China needs the gospel. She needs it far more than she needs anything else. Until she is truly converted to Chris tianity she can never take the place among the nations of the earth to which her great resources, her vast population, the age and civilization of her people entitle her. This fact is so obvious to any one who has come in contact with the China that lies outside of Treaty Ports and Foreign Concessions, that I am sometimes inclined to wonder why missionaries spend so much time and energy in arguing about this first premise of the proposition.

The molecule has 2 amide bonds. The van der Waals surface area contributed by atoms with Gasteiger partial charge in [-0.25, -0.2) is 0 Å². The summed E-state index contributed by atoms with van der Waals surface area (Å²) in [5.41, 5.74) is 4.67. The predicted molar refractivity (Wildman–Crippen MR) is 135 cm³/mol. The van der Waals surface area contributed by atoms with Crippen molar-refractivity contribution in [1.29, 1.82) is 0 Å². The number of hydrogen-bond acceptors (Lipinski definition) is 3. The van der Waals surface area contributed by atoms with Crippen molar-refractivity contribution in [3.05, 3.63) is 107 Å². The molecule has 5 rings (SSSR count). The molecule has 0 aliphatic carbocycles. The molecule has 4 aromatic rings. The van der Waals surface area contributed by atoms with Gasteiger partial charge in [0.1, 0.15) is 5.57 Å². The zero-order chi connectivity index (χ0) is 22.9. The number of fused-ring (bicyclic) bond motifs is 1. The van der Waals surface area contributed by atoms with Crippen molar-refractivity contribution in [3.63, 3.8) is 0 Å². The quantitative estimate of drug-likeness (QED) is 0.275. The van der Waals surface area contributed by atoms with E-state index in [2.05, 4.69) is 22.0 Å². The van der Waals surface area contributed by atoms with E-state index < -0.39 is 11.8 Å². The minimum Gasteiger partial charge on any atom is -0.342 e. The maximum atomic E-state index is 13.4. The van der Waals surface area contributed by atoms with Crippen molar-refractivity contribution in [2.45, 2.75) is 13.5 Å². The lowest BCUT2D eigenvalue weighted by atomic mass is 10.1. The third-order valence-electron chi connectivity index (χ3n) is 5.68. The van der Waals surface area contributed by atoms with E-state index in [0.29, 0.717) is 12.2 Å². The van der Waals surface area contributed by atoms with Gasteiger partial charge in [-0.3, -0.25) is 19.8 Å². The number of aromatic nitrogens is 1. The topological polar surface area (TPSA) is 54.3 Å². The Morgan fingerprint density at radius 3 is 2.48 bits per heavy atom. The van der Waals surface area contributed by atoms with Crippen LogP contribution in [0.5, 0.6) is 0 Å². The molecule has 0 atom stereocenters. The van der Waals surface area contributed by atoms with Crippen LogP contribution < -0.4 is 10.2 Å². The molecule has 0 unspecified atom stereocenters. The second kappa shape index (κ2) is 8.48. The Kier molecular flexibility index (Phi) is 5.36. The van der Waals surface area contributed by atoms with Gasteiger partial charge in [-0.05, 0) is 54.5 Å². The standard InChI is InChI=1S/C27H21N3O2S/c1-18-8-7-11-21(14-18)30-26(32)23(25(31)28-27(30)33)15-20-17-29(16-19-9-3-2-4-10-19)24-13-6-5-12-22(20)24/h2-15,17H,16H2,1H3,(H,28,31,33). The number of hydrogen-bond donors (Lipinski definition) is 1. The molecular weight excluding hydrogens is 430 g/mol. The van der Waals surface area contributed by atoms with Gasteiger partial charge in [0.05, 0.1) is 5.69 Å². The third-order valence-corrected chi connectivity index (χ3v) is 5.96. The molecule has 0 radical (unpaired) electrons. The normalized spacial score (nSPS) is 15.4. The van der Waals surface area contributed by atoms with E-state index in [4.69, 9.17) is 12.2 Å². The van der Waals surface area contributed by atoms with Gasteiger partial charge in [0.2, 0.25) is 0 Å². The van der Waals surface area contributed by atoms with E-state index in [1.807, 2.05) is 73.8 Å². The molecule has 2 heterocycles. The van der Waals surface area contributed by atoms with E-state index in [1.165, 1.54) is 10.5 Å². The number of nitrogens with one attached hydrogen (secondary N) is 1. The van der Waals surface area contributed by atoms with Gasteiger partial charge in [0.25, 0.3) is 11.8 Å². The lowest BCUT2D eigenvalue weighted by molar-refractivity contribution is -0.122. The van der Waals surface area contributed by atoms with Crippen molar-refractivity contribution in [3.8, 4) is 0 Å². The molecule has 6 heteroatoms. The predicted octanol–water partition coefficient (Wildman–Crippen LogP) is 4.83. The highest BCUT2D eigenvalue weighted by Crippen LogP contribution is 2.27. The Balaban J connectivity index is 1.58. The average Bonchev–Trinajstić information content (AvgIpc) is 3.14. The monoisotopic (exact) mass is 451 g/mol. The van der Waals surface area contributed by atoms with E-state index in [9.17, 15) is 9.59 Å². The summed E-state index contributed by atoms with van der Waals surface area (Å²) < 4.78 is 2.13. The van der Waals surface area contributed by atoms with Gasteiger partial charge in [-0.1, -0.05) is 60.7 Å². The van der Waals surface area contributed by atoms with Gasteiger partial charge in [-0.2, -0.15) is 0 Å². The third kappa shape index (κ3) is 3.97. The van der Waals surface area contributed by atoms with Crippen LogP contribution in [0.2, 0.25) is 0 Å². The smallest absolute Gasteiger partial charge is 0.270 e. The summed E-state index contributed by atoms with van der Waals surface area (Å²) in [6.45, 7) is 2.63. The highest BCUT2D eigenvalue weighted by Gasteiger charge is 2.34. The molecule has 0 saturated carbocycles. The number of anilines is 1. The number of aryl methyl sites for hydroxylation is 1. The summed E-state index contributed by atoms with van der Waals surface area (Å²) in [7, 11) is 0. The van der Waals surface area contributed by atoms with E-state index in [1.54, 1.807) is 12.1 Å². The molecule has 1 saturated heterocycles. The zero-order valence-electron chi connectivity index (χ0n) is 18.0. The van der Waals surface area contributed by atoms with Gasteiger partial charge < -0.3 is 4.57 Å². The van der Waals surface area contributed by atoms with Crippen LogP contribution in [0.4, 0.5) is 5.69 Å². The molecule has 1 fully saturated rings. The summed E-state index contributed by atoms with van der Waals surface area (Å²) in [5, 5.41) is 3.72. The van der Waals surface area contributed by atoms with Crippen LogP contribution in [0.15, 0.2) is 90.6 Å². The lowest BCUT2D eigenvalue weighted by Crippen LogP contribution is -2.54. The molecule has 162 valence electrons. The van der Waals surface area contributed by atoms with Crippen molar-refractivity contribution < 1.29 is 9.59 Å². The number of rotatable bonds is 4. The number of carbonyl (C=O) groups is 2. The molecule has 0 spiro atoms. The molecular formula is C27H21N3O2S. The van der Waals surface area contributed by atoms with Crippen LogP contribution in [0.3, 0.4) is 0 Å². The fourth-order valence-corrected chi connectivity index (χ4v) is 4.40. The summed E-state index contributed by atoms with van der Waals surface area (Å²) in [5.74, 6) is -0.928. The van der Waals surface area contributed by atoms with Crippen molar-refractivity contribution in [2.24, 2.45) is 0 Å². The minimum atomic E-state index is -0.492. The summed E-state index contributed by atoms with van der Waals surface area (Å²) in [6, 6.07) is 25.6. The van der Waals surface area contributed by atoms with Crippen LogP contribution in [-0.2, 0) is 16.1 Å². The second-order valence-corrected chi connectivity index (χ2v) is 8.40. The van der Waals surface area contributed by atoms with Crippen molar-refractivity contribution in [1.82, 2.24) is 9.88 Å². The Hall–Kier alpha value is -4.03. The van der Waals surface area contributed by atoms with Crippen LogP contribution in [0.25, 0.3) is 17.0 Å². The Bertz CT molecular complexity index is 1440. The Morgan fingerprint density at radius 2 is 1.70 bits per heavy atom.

Whatever opinions a traveler through the interior provinces may hold on the question of whether or not religion is no longer essential for his own fin de siècle nation of the West, he must, it seems to me, admit that Christianity is a necessity for China. Twenty-five hundred years ago Confucius drew a complete and elaborate chart for the guidance of the race to which he belonged. The chart was intended to provide for every possible contingency that might ever arise in the life of the individual or the nation. Confucius fastened his chart on the wall and said, “Follow that.” It was a wonderfully made chart, more nearly perfect than any that modern altruist or student of ethics has ever devised. As the chart was supposed to describe every course that could be sailed with safety, the Chinese have never thought it possible to discover new continents. They have never looked at the stars or the horizon, always at the chart. It made no pretensions to the supernatural. It was essentially human and matter of fact. The chart related to the known, not to the unknown. It took little account of hopes or inclinations. It made no provision for a change of conditions either in the state or in the individual. As a result Chinese civilization has never changed. It is restrained from drifting or turning aside into dangerous channels by the Confucian chart, but it cannot and will not go forward until it recognizes a soul, until it has ideals that are not earth made, until it “seeks a country ” that is not like Shensi, eternal on earth, “but eternal in the heavens.”